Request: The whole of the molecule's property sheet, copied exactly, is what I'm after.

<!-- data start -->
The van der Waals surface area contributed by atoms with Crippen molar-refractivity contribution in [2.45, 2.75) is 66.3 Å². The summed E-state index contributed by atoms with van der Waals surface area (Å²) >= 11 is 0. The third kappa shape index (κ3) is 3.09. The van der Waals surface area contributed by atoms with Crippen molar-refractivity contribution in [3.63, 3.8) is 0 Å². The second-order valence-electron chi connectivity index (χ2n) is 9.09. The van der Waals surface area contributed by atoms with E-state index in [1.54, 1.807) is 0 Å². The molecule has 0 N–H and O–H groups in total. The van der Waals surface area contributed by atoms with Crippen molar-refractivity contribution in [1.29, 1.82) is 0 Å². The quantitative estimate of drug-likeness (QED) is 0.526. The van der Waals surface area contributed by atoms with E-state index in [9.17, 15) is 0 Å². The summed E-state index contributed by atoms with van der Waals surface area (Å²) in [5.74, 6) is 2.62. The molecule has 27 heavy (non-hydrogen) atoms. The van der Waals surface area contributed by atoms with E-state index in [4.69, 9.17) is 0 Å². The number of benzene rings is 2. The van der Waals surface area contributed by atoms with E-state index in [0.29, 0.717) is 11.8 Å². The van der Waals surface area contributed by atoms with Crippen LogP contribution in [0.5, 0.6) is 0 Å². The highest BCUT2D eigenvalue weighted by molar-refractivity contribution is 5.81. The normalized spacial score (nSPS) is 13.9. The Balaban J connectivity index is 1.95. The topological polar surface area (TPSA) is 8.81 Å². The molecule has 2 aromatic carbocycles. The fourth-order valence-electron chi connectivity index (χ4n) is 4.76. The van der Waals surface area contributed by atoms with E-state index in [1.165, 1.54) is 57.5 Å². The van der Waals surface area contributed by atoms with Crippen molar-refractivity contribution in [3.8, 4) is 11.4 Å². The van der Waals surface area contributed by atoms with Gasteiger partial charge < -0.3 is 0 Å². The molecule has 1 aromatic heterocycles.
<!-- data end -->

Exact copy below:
The van der Waals surface area contributed by atoms with Crippen molar-refractivity contribution in [2.45, 2.75) is 66.3 Å². The summed E-state index contributed by atoms with van der Waals surface area (Å²) >= 11 is 0. The third kappa shape index (κ3) is 3.09. The van der Waals surface area contributed by atoms with Crippen molar-refractivity contribution in [3.63, 3.8) is 0 Å². The second-order valence-electron chi connectivity index (χ2n) is 9.09. The van der Waals surface area contributed by atoms with E-state index in [1.54, 1.807) is 0 Å². The molecule has 0 N–H and O–H groups in total. The van der Waals surface area contributed by atoms with Crippen molar-refractivity contribution in [1.29, 1.82) is 0 Å². The quantitative estimate of drug-likeness (QED) is 0.526. The van der Waals surface area contributed by atoms with E-state index in [9.17, 15) is 0 Å². The summed E-state index contributed by atoms with van der Waals surface area (Å²) in [5.74, 6) is 2.62. The molecule has 27 heavy (non-hydrogen) atoms. The van der Waals surface area contributed by atoms with E-state index in [4.69, 9.17) is 0 Å². The number of benzene rings is 2. The van der Waals surface area contributed by atoms with E-state index in [0.29, 0.717) is 11.8 Å². The van der Waals surface area contributed by atoms with Crippen LogP contribution in [0.5, 0.6) is 0 Å². The highest BCUT2D eigenvalue weighted by molar-refractivity contribution is 5.81. The normalized spacial score (nSPS) is 13.9. The Balaban J connectivity index is 1.95. The topological polar surface area (TPSA) is 8.81 Å². The molecule has 2 aromatic carbocycles. The fourth-order valence-electron chi connectivity index (χ4n) is 4.76. The van der Waals surface area contributed by atoms with E-state index in [1.165, 1.54) is 57.5 Å². The van der Waals surface area contributed by atoms with Crippen molar-refractivity contribution in [3.8, 4) is 11.4 Å². The van der Waals surface area contributed by atoms with Gasteiger partial charge < -0.3 is 0 Å². The molecule has 1 aromatic heterocycles.